New indictment for Maw on PFD fraud charges

At left, Roland Maw and Dave Martin, both from the United Cook Inlet Drift Association, talk with Board of Fisheries member John Jensen, center, and Bruce Gabrys, a commercial drift fisherman, during the 2014 Upper Cook Inlet Board of Fisheries meeting in Anchorage. On Jan. 18, the state secured an indictment against Maw for 12 felonies and five misdemeanors alleging he illegally obtained Permanent Fund Dividends from 2009-14. (Photo/File/Peninsula Clarion)

Two weeks after a Superior Court judge dismissed charges against former United Cook Inlet Drift Association Executive Director Roland Maw on procedural grounds, the State of Alaska secured a new indictment.

 

The state, spearheaded by special prosecutor Lisa Kelley, charged Maw with six felony counts of theft, six felony counts of unsworn falsification, and five misdemeanor charges.

The felony charges each correspond to years between 2009 and 2014 when Maw received an Alaska Permanent Fund Dividend.

The Montana Department of Fish and Wildlife opened an investigation into Maw’s residency in February 2015 after he was found to be holding resident licenses in Montana while also drawing the benefits of Alaska residency. Maw pled no contest to the Montana charges in May 2015.

The 12 counts now brought against Maw are new, technically, but the five misdemeanor charges are the same as in the previous set of indictments.

A three-day trial is tentatively scheduled for April 24, but Kelley admits that date will likely change.

Alaska Superior Court First District Judge Louis Menendez had dismissed the felony charges against Maw in Juneau on Jan. 3 after agreeing with the defense that the state prosecution had not properly presented hearsay evidence to the grand jury, which would incurably sour the jury against him.

Kelley explained that Maw avoids double jeopardy — being tried twice for the same offense — because the charges themselves had no final resolution. Rather, it was only the indictments that Menendez threw out. The state presented evidence to another grand jury and will proceed to the trial process, which may or may not happen.

“The next step is defense reviewing the new indictment,” she said. “It’s entirely possible they’ll have the option to challenge the new indictment. If they either don’t challenge it, or the judge dismisses, the next step would be going to trial.”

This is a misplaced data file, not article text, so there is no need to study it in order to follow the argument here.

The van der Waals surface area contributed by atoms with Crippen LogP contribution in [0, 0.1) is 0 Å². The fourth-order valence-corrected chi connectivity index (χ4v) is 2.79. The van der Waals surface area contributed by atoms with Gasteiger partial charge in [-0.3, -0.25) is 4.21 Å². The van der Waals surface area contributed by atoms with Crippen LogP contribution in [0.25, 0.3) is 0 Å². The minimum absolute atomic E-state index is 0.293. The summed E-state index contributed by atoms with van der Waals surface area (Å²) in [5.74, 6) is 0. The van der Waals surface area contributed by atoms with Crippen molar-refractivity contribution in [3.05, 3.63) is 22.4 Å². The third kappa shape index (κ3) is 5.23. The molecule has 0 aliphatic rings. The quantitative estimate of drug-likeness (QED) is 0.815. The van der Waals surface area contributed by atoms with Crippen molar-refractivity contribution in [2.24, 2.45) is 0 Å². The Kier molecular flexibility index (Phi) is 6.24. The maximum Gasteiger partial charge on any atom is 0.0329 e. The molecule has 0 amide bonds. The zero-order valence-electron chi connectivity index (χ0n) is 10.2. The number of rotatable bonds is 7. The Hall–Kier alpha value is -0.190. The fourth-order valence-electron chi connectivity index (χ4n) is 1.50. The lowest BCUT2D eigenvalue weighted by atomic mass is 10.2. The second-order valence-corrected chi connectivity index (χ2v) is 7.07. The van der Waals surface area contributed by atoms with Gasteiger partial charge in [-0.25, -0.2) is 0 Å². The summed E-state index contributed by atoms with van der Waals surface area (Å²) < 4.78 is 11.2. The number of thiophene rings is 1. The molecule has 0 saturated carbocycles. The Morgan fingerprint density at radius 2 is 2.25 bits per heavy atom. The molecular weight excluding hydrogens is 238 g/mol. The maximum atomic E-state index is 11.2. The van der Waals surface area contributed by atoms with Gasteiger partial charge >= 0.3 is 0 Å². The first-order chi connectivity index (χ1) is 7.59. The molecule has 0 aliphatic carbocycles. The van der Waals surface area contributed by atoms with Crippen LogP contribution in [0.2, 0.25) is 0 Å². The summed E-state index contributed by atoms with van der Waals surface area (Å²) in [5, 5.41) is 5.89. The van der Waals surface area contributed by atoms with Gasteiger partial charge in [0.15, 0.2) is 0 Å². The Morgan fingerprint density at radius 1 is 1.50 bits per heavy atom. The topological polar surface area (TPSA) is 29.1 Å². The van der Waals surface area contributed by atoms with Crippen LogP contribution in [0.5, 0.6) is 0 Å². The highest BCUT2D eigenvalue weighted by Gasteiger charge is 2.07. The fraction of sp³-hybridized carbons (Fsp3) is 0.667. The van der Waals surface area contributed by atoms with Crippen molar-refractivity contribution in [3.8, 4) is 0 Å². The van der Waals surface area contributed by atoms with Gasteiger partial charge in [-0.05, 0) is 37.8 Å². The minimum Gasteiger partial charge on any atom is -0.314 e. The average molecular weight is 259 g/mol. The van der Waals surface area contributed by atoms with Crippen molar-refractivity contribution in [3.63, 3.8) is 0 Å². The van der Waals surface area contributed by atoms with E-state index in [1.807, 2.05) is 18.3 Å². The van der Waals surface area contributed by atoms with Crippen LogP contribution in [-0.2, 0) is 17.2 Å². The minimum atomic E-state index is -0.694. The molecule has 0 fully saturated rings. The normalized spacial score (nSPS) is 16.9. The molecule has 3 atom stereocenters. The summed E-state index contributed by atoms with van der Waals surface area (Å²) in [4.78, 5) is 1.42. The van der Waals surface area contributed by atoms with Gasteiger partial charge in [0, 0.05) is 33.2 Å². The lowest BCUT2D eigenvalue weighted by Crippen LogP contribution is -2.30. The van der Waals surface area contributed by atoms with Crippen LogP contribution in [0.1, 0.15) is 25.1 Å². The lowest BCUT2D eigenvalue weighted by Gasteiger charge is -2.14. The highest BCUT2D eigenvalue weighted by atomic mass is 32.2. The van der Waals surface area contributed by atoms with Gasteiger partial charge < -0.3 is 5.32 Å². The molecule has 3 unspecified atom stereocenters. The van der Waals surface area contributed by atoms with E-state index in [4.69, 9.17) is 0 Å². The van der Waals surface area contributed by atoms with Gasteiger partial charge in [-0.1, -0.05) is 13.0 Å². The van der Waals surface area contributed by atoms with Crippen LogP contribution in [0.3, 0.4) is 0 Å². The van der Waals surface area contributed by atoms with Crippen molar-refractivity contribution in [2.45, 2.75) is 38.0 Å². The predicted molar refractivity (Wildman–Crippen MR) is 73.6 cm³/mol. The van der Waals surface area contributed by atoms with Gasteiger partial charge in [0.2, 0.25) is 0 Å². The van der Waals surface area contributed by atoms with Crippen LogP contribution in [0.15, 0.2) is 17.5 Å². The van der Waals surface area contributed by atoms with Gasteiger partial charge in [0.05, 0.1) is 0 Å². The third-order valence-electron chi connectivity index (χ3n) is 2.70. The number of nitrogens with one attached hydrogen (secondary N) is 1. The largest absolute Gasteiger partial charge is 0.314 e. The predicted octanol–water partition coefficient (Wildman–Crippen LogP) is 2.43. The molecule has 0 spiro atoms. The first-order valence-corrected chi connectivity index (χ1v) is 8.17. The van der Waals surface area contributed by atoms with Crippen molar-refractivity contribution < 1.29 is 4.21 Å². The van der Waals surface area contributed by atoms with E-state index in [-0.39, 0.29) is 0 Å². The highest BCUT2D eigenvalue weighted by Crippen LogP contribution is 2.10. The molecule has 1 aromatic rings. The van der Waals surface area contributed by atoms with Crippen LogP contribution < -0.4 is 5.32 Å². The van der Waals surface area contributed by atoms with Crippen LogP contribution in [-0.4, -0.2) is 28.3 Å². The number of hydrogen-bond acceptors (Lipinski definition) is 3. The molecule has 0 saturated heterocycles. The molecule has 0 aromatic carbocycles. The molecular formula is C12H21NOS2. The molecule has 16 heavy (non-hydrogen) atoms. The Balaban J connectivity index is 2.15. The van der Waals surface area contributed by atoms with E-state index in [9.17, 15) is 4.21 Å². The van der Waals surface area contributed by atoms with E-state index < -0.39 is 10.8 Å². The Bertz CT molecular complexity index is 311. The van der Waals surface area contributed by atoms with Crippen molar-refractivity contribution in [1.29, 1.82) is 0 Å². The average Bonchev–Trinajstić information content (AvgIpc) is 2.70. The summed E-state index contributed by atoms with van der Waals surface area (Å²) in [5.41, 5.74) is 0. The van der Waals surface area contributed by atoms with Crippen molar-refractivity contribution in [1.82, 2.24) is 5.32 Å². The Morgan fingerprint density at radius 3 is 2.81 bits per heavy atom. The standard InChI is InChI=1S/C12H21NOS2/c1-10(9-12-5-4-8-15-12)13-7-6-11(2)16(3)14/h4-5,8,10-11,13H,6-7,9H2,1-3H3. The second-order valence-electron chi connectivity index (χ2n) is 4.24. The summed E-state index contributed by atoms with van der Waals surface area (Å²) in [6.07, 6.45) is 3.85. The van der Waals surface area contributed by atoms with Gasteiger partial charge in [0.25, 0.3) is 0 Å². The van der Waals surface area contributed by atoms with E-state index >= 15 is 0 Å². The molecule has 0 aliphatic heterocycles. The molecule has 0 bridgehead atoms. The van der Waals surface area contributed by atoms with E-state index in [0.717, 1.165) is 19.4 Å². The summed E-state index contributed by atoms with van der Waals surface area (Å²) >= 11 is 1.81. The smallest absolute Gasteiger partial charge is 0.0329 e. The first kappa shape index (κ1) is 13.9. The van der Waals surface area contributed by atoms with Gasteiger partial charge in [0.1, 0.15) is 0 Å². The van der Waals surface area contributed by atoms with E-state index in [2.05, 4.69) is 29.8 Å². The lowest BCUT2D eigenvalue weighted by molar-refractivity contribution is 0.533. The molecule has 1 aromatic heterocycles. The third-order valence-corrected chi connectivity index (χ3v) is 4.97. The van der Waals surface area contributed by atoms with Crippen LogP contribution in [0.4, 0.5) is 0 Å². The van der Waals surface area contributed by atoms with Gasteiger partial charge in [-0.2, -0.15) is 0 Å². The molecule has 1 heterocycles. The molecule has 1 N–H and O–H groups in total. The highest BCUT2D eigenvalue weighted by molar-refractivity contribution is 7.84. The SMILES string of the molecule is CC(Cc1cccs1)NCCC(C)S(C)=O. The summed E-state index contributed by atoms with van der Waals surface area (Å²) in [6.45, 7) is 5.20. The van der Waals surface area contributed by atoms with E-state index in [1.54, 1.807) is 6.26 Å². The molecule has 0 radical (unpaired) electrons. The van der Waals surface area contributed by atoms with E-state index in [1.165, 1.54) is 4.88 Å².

Maw’s trial process is a vestige of a fisheries politics fiasco stretching back to Gov. Bill Walker’s first days in office in early 2015. That included the ousting of former Board of Fisheries chairman Karl Johnstone by Walker, a chaotic confirmation cycle to replace him including the nomination and subsequent withdrawal of Maw after the charges became known in Montana, a one-vote defeat in the Legislature for Walker’s next pick, and eventually the resignation of Walker’s Boards and Commissions Director Karen Gillis. Although Walker had already nominated Sam Cotten for the position, Maw also applied for the job of Alaska Department of Fish and Game commissioner in December 2014. Under state law, the Board of Fisheries must interview and forward a list of qualified commissioner candidates from which the governor may choose.

The board, then chaired by Karl Johnstone, unanimously deemed Maw unqualified to be interviewed for the job.

In response to criticism of the board action by UCIDA and then-House Speaker Mike Chenault, R-Nikiski, Walker chastised the Board of Fisheries and told Johnstone he wouldn’t be reappointed with his term about to expire June 30, 2015.

Johnstone resigned on Jan. 14, and Walker appointed Maw to replace him on the board on Jan. 20, 2015. Maw dropped out of consideration soon after on Feb. 20, 2015, shortly before the investigation in Montana became public knowledge.

Walker’s next choice, Kenai-area habitat advocate Robert Ruffner, was torpedoed in the Legislature by a 29-30 vote after sportfishing groups organized against him. Walker then appointed Bob Mumford, who later resigned after only a year on the board rather than seek confirmation for the seat.

In 2016, Walker then chose not to reappoint Fritz Johnson of Dillingham, and chairman Tom Kluberton announced he was not interested in another three-year term on the board, citing the political burnout from the contentious job. With three openings, Walker had less trouble with his appointments and all three were confirmed unanimously by the Legislature last session, including Ruffner in his second try.

DJ Summers can be reached at daniel.summers@alaskajournal.com

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